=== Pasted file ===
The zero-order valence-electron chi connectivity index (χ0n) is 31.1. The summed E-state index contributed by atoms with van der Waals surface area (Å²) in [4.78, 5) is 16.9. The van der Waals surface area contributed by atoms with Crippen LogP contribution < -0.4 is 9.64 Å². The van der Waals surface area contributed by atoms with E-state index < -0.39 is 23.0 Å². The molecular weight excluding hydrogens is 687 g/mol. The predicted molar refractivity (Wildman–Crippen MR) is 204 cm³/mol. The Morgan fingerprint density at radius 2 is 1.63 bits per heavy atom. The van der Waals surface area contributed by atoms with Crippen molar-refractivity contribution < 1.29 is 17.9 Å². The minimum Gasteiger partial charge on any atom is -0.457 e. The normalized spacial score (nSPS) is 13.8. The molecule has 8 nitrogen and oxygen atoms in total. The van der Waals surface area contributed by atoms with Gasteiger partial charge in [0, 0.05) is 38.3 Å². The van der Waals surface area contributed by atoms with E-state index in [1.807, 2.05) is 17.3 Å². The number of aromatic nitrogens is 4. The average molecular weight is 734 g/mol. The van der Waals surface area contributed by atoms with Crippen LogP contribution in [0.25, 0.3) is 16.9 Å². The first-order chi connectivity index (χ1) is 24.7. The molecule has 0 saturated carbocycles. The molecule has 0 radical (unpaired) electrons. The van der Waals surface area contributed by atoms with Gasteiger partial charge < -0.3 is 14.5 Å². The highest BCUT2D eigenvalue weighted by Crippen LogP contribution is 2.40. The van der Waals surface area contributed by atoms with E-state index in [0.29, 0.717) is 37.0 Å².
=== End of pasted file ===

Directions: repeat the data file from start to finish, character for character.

The zero-order valence-electron chi connectivity index (χ0n) is 31.1. The summed E-state index contributed by atoms with van der Waals surface area (Å²) in [4.78, 5) is 16.9. The van der Waals surface area contributed by atoms with Crippen LogP contribution < -0.4 is 9.64 Å². The van der Waals surface area contributed by atoms with E-state index < -0.39 is 23.0 Å². The molecular weight excluding hydrogens is 687 g/mol. The predicted molar refractivity (Wildman–Crippen MR) is 204 cm³/mol. The Morgan fingerprint density at radius 2 is 1.63 bits per heavy atom. The van der Waals surface area contributed by atoms with Crippen molar-refractivity contribution < 1.29 is 17.9 Å². The minimum Gasteiger partial charge on any atom is -0.457 e. The normalized spacial score (nSPS) is 13.8. The molecule has 8 nitrogen and oxygen atoms in total. The van der Waals surface area contributed by atoms with Gasteiger partial charge in [0, 0.05) is 38.3 Å². The van der Waals surface area contributed by atoms with E-state index in [1.807, 2.05) is 17.3 Å². The number of aromatic nitrogens is 4. The average molecular weight is 734 g/mol. The van der Waals surface area contributed by atoms with Crippen LogP contribution in [0.25, 0.3) is 16.9 Å². The first-order chi connectivity index (χ1) is 24.7. The molecule has 0 saturated carbocycles. The molecule has 0 radical (unpaired) electrons. The van der Waals surface area contributed by atoms with Gasteiger partial charge < -0.3 is 14.5 Å². The highest BCUT2D eigenvalue weighted by Crippen LogP contribution is 2.40. The van der Waals surface area contributed by atoms with E-state index in [0.29, 0.717) is 37.0 Å².